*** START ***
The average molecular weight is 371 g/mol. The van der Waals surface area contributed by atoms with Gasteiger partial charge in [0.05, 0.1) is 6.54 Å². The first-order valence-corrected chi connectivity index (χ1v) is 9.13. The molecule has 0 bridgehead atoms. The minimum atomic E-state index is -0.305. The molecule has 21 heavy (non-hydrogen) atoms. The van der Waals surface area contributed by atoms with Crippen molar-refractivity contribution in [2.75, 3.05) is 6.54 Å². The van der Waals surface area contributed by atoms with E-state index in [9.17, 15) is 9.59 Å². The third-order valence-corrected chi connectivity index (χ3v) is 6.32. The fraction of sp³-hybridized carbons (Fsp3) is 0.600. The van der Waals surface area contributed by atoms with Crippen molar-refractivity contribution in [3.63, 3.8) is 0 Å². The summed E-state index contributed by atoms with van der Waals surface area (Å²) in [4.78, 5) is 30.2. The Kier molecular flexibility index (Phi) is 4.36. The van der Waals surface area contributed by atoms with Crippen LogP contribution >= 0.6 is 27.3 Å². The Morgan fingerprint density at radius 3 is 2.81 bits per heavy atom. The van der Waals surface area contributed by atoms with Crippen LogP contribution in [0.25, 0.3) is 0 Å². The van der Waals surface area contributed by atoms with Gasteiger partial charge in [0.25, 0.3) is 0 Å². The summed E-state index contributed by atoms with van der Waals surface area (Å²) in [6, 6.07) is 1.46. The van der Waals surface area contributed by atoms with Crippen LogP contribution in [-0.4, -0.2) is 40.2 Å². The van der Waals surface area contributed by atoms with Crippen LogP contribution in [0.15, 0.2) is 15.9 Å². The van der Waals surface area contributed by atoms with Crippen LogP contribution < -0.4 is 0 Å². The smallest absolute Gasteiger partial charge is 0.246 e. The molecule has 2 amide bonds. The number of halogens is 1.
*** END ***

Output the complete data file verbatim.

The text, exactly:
The average molecular weight is 371 g/mol. The van der Waals surface area contributed by atoms with Gasteiger partial charge in [0.05, 0.1) is 6.54 Å². The first-order valence-corrected chi connectivity index (χ1v) is 9.13. The molecule has 0 bridgehead atoms. The minimum atomic E-state index is -0.305. The molecule has 21 heavy (non-hydrogen) atoms. The van der Waals surface area contributed by atoms with Crippen molar-refractivity contribution in [2.75, 3.05) is 6.54 Å². The van der Waals surface area contributed by atoms with E-state index in [9.17, 15) is 9.59 Å². The third-order valence-corrected chi connectivity index (χ3v) is 6.32. The fraction of sp³-hybridized carbons (Fsp3) is 0.600. The van der Waals surface area contributed by atoms with Crippen molar-refractivity contribution in [3.63, 3.8) is 0 Å². The summed E-state index contributed by atoms with van der Waals surface area (Å²) in [4.78, 5) is 30.2. The Kier molecular flexibility index (Phi) is 4.36. The van der Waals surface area contributed by atoms with Crippen LogP contribution >= 0.6 is 27.3 Å². The Morgan fingerprint density at radius 3 is 2.81 bits per heavy atom. The van der Waals surface area contributed by atoms with Crippen LogP contribution in [0.25, 0.3) is 0 Å². The van der Waals surface area contributed by atoms with Gasteiger partial charge in [0.25, 0.3) is 0 Å². The summed E-state index contributed by atoms with van der Waals surface area (Å²) in [6, 6.07) is 1.46. The van der Waals surface area contributed by atoms with Crippen LogP contribution in [-0.4, -0.2) is 40.2 Å². The van der Waals surface area contributed by atoms with Crippen LogP contribution in [0.15, 0.2) is 15.9 Å². The van der Waals surface area contributed by atoms with Crippen LogP contribution < -0.4 is 0 Å². The smallest absolute Gasteiger partial charge is 0.246 e. The molecule has 2 amide bonds. The number of halogens is 1.